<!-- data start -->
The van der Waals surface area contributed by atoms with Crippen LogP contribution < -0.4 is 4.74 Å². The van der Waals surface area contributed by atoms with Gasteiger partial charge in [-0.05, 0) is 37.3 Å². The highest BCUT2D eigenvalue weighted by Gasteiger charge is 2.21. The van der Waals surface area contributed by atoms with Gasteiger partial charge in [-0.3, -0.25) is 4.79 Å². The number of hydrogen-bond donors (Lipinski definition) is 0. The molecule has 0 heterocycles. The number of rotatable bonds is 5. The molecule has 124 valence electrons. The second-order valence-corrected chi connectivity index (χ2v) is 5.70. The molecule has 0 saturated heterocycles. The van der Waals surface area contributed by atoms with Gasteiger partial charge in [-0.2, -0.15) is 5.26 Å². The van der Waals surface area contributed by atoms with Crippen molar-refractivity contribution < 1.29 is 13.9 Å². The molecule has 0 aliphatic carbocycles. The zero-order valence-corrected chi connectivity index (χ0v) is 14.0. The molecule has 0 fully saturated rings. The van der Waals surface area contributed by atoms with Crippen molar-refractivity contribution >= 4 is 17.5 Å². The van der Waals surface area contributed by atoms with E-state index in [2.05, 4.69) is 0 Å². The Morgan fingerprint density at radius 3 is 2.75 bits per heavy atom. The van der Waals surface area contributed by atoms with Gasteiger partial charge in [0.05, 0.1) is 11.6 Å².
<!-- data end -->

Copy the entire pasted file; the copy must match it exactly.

The van der Waals surface area contributed by atoms with Crippen LogP contribution < -0.4 is 4.74 Å². The van der Waals surface area contributed by atoms with Gasteiger partial charge in [-0.05, 0) is 37.3 Å². The highest BCUT2D eigenvalue weighted by Gasteiger charge is 2.21. The van der Waals surface area contributed by atoms with Gasteiger partial charge in [-0.3, -0.25) is 4.79 Å². The number of hydrogen-bond donors (Lipinski definition) is 0. The molecule has 0 heterocycles. The number of rotatable bonds is 5. The molecule has 124 valence electrons. The second-order valence-corrected chi connectivity index (χ2v) is 5.70. The molecule has 0 saturated heterocycles. The van der Waals surface area contributed by atoms with Gasteiger partial charge in [-0.2, -0.15) is 5.26 Å². The van der Waals surface area contributed by atoms with Crippen molar-refractivity contribution < 1.29 is 13.9 Å². The molecule has 0 aliphatic carbocycles. The zero-order valence-corrected chi connectivity index (χ0v) is 14.0. The molecule has 0 fully saturated rings. The van der Waals surface area contributed by atoms with Crippen molar-refractivity contribution >= 4 is 17.5 Å². The van der Waals surface area contributed by atoms with E-state index in [2.05, 4.69) is 0 Å². The Morgan fingerprint density at radius 3 is 2.75 bits per heavy atom. The van der Waals surface area contributed by atoms with Gasteiger partial charge in [0.05, 0.1) is 11.6 Å².